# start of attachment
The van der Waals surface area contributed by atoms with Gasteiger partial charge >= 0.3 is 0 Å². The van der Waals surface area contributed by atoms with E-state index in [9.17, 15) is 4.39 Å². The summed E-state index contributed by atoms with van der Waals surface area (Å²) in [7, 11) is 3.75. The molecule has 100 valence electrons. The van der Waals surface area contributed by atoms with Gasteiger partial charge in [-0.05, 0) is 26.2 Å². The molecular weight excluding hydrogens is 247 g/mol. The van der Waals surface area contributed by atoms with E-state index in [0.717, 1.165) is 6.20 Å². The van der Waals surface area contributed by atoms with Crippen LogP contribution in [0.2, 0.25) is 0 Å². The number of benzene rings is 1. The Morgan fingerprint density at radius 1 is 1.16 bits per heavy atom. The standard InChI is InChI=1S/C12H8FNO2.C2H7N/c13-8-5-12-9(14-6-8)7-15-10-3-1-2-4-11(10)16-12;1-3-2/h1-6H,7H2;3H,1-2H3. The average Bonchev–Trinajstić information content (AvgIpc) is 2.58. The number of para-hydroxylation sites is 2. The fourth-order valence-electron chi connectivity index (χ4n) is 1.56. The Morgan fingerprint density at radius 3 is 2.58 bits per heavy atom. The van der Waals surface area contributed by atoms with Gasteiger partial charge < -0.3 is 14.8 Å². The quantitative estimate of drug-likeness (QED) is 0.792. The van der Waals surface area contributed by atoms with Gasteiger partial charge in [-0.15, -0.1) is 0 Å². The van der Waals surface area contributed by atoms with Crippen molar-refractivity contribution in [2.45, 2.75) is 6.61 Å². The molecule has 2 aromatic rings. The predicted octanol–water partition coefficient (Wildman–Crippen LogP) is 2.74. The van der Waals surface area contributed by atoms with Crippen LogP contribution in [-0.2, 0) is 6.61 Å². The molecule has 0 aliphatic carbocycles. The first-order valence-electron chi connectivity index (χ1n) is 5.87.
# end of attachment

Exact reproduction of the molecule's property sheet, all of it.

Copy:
The van der Waals surface area contributed by atoms with Gasteiger partial charge >= 0.3 is 0 Å². The van der Waals surface area contributed by atoms with E-state index in [9.17, 15) is 4.39 Å². The summed E-state index contributed by atoms with van der Waals surface area (Å²) in [7, 11) is 3.75. The molecule has 100 valence electrons. The van der Waals surface area contributed by atoms with Gasteiger partial charge in [-0.05, 0) is 26.2 Å². The molecular weight excluding hydrogens is 247 g/mol. The van der Waals surface area contributed by atoms with E-state index in [0.717, 1.165) is 6.20 Å². The van der Waals surface area contributed by atoms with Crippen LogP contribution in [0.2, 0.25) is 0 Å². The number of benzene rings is 1. The Morgan fingerprint density at radius 1 is 1.16 bits per heavy atom. The standard InChI is InChI=1S/C12H8FNO2.C2H7N/c13-8-5-12-9(14-6-8)7-15-10-3-1-2-4-11(10)16-12;1-3-2/h1-6H,7H2;3H,1-2H3. The average Bonchev–Trinajstić information content (AvgIpc) is 2.58. The number of para-hydroxylation sites is 2. The fourth-order valence-electron chi connectivity index (χ4n) is 1.56. The Morgan fingerprint density at radius 3 is 2.58 bits per heavy atom. The van der Waals surface area contributed by atoms with Gasteiger partial charge < -0.3 is 14.8 Å². The quantitative estimate of drug-likeness (QED) is 0.792. The van der Waals surface area contributed by atoms with Gasteiger partial charge in [-0.15, -0.1) is 0 Å². The van der Waals surface area contributed by atoms with Crippen molar-refractivity contribution in [2.45, 2.75) is 6.61 Å². The molecule has 2 aromatic rings. The predicted octanol–water partition coefficient (Wildman–Crippen LogP) is 2.74. The van der Waals surface area contributed by atoms with Crippen LogP contribution in [-0.2, 0) is 6.61 Å². The molecule has 0 aliphatic carbocycles. The first-order valence-electron chi connectivity index (χ1n) is 5.87.